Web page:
Pre-existing Injury

Legal Notes


In accident cases the injured party is usually asked to report or provide details of previous injuries.  Often in back injury cases there is a certain degree of stenosis or arthritic conditions in the spine. It is important to address the condition and provide reports of pre-existing injuries early in the case. Doing so establishes credibility for the injured plaintiff. The defendants are entitled to review the earlier medical reports during the course of pre-trial discovery. Therefore it is a better strategy, in most cases, to reveal the pre-existing conditions at the outset and deal with them, rather than wait for them to be discovered. The injured party, such as one with arthritis in the back, will never have been systematic or simply he never had pain or treatment for back neck or back injuries. An accident may have exacerbated those conditions.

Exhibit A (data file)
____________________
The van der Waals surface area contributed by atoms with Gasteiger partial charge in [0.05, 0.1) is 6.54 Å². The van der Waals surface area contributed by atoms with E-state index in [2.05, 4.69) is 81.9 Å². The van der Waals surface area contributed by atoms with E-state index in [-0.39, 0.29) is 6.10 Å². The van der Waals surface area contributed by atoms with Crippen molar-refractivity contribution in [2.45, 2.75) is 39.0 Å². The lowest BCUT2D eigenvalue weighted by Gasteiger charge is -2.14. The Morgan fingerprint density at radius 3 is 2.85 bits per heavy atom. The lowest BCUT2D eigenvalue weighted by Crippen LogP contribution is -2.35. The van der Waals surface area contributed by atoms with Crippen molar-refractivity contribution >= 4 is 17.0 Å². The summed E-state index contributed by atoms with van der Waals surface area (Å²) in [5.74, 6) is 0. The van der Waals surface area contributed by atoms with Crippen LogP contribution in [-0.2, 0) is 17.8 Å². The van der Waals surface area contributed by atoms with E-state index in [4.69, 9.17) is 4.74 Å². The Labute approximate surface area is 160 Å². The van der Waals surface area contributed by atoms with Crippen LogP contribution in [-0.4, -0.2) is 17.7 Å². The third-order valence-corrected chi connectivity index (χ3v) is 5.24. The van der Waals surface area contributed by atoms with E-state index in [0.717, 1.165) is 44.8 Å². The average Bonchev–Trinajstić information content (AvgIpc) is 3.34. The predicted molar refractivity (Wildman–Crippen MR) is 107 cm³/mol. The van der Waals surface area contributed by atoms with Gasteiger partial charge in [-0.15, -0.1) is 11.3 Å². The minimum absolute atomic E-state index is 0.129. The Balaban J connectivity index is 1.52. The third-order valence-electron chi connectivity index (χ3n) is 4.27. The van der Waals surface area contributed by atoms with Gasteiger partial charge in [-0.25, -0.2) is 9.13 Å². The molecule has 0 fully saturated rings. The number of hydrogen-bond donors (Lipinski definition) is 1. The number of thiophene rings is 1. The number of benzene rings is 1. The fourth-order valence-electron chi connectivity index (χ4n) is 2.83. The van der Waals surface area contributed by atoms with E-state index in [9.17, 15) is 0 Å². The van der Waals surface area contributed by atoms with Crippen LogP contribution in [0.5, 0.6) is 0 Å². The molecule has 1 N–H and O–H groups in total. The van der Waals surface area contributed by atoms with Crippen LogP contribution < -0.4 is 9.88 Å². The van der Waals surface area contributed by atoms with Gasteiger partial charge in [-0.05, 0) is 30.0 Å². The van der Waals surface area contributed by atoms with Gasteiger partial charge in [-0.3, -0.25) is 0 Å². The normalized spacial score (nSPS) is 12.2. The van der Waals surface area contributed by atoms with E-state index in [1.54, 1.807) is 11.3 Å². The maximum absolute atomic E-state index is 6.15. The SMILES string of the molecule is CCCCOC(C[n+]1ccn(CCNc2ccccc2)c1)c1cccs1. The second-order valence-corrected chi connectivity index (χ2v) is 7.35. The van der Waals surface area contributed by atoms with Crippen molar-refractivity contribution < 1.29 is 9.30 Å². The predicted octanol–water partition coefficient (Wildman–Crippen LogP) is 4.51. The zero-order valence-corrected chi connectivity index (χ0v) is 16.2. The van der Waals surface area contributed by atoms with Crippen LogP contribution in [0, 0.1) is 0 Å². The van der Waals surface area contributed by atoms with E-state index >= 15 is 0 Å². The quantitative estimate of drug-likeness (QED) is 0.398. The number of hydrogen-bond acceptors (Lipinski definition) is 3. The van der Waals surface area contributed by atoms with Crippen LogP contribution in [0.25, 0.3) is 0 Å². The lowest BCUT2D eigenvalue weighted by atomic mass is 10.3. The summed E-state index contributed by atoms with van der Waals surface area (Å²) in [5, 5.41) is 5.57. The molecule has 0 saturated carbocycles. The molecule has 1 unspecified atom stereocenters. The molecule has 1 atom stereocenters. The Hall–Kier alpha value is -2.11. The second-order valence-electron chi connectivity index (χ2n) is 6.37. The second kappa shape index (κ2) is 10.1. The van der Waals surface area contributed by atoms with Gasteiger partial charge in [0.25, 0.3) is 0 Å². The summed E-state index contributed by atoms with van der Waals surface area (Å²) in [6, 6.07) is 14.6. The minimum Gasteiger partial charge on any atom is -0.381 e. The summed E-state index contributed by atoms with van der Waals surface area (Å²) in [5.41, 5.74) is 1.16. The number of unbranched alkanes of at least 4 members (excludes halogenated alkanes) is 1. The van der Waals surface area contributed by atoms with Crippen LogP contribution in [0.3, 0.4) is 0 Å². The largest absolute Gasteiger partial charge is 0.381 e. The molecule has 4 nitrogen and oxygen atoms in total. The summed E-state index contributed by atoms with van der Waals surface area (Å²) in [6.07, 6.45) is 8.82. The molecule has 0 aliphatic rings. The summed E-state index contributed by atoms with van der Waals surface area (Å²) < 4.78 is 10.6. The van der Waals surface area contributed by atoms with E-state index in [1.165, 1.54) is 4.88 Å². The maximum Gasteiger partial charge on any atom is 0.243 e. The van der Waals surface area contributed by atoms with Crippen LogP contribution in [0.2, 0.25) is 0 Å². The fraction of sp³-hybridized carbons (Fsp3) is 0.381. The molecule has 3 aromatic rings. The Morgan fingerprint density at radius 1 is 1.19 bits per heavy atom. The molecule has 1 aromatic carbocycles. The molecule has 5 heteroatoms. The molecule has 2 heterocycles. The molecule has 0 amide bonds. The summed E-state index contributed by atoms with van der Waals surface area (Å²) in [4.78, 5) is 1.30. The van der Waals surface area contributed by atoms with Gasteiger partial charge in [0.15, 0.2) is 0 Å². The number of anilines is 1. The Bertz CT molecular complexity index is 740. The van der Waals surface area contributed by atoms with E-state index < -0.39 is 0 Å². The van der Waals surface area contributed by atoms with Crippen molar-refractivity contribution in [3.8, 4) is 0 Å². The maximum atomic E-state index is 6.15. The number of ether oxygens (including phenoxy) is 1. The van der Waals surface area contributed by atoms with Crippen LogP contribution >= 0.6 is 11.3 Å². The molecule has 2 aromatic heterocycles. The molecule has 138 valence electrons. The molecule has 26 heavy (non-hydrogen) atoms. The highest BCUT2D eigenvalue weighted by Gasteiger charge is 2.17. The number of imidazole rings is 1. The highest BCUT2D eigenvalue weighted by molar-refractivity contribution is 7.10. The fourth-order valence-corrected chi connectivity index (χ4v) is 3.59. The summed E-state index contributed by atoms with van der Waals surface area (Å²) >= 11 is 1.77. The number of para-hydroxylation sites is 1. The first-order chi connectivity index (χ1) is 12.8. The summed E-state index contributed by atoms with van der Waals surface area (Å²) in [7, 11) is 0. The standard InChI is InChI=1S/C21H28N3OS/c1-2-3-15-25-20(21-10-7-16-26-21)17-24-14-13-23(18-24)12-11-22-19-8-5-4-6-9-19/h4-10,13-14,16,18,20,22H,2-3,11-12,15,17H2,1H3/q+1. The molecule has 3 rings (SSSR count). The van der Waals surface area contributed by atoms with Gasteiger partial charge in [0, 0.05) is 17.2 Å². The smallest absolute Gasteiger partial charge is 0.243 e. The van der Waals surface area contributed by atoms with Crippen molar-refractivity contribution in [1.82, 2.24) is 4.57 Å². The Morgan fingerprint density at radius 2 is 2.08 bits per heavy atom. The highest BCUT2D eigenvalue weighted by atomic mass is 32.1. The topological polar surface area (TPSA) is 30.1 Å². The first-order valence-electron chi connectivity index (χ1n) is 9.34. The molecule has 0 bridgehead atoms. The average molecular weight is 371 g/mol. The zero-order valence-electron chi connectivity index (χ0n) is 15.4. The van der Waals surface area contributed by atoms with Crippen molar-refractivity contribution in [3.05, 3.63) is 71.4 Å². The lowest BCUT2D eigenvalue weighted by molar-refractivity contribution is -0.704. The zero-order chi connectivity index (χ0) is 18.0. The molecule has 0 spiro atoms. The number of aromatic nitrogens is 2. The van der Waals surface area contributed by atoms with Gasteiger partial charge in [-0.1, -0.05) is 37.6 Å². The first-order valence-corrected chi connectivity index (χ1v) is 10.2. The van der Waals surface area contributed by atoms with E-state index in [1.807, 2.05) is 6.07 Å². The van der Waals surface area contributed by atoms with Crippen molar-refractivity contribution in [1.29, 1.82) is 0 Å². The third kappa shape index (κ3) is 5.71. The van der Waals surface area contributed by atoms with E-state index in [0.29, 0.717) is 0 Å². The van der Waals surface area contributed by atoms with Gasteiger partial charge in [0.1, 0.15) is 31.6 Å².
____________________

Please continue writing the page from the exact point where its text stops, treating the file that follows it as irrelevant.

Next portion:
Disclosing the injury and relying on the law can provide a favorable result. In tort law under the “thin skull rule” a tortfeasor is liable for negligent acts that aggravate the plaintiff’s pre-existing condition or particular sensitivity to injury. As long as the plaintiff’s injuries are proximately caused by the defendant’s wrongful act, the plaintiff may recover all damages arising out of that wrongful act even though the results could not be reasonably anticipated. A tortfeasor may not defend on the grounds that plaintiff had pre-existing medical conditions which interfered with or prolonged the plaintiffs recovery. See Lebon v. B.L. & M Bottling Co., Inc. 114 R.I. 750, 339 A. 2nd 272. Aggravations of pre-existing injuries are compensable as would be an original injury and its subsequent consequences. Mangasrian v. Gould, 537 A2d403 (R.I.1987).

If there is a pre-existing condition that is exacerbated that injury for the exacerbation is compensable. If there was a condition that was dormant, skillful medical records and testimony will demonstrate that. In order to best serve the client and properly present the condition for the proper weight and value, a full history and disclosure of medical records should be reviewed by

counsel and professional staff. By doing so, any prior injuries can be handled as aggravations of those conditions. Likewise, a merely a dormant condition that did not impact the injured party until the present claim can be shown to have no previous impact, compensable as an original injury.